Federal Employee Fact Sheet: Discriminatory Polygraph Examinations
Many federal government applicants and employees are required to take a polygraph examination as a prerequisite to being hired by, or to continue employment with, a federal government agency. This guide discusses claims that unlawful discrimination occurred during a polygraph examination.
OverviewIn certain jobs, such as law enforcement positions, or with certain agencies, such as the Department of Homeland Security, it is common for an agency to require that applicants to a position take and pass a polygraph examination. Employees in these positions may also be required to take an updated polygraph examination from time to time. That examination can occur as part of a security clearance determination, or for positions that do not require security clearances. If the polygraph examination is part a security clearance determination, it generally is not reviewable by the EEOC. However, if the polygraph examination is unrelated to a decision on a security clearance, the EEOC has the authority to review whether the examination was discriminatory.
Security Clearance Determinations Generally Are Not ReviewableThe EEOC lacks the authority to review the substance of an agency*s decision to grant, revoke, or deny a security clearance for an applicant or employee. Henry S. v. Dep*t of Def., EEOC App. No. 07201700202 (Mar. 28, 2018) (citations omitted). However, it can still review whether the grant, denial, or revocation of a security clearance was carried out in a discriminatory manner. Id. (citing Fonda-Wall v. Dep't of Justice, EEOC App. No. 0720060035 (July 28, 2009); Schroeder v. Dep't of Def., EEOC Req. No. 05930248 (Apr. 14. 1994)). As the Commission explained this distinction in a decision finding that it lacked the authority to review the complainant*s allegations of discrimination: *for example, if complainant had alleged that the agency required female applicants to take a polygraph examination, but did not require such an examination for male applicants, the Commission could review that aspect of the agency's process. However, complainant's claims concern the merits of the agency's determination that she could not be granted a security clearance, a matter of over which the Commission has no jurisdiction.* Kingan v. Nat*l Sec. Agency, EEOC App. No. 01996328 (Feb. 15, 2002).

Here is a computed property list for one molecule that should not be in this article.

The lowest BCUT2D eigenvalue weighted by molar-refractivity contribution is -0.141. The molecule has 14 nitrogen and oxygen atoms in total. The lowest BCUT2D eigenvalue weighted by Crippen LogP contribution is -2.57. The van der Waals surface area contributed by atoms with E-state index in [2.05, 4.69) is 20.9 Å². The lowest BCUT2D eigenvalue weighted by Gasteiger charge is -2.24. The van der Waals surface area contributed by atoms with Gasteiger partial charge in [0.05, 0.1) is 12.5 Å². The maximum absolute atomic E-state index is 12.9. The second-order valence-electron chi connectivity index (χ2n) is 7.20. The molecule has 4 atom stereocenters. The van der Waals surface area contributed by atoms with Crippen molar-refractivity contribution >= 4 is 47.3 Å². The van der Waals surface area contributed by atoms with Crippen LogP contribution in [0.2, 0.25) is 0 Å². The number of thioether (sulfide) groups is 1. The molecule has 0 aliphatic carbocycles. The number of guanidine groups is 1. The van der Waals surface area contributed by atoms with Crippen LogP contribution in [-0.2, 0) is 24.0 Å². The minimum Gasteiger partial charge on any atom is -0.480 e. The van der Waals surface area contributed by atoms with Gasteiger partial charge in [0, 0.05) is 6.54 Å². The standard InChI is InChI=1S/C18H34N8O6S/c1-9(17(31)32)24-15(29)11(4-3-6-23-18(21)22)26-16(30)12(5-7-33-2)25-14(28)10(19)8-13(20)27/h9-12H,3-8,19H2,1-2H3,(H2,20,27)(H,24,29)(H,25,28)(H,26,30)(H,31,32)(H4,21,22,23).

The EEOC Can Review Whether Discrimination Occurred During An Agency*s Polygraph ExaminationThe EEOC reviews and decides complaints where an applicant or employee alleges he or she was discriminated against during a polygraph examination unrelated to a security clearance determination. See Brown v. Dep*t of Justice, EEOC App. No. 0120110788 (Mar. 13, 2012) (reviewing and deciding complainant*s claim that he was discriminated against where *he failed a pre-employment polygraph because of the FBI examiner*s discriminatory animus against him and as a result, his conditional offer of employment with the FBI was withdrawn*); Scott-Hardeman v. Dep*t of Justice, EEOC App. No. 0120101567 (Nov. 30, 2010); Natividad v. Dep*t of Justice, EEOC App. No. 0120064879 (Apr. 21, 2008). For example, in Scott-Hardeman, the complainant alleged that she was subjected to discrimination in part when *she felt like she was being interrogated during her polygraph examination* and *the Agency informed her that she did not pass her first polygraph examination.* EEOC App. No. 0120101567. The EEOC adjudicated these claims. Id. Similarly, in Natividad, the complainant alleged that he was subjected to *discrimination based on sex when: (a) on July 22, 2005, the agency rescinded the conditional offer of employment after he failed his second polygraph test; and (b) the first polygraph test was administered in a discriminatory manner.* EEOC App. No. 0120064879. Both an EEOC administrative judge and the Commission reviewed and decided the complainant*s claims. Id. Therefore, it is clear that if an applicant or employee believes he or she was discriminated against during a polygraph examination that is unrelated to a security clearance determination, the EEOC has the authority to decide whether the discrimination occurred as alleged.
Were You Discriminated Against During A Polygraph Examination?Each situation is different. As such, this is not a question that can be answered without evaluating each case individually. Employment attorneys experienced in representing federal employees, such as those as The Wick Law Office, can provide advice to assist you with this determination.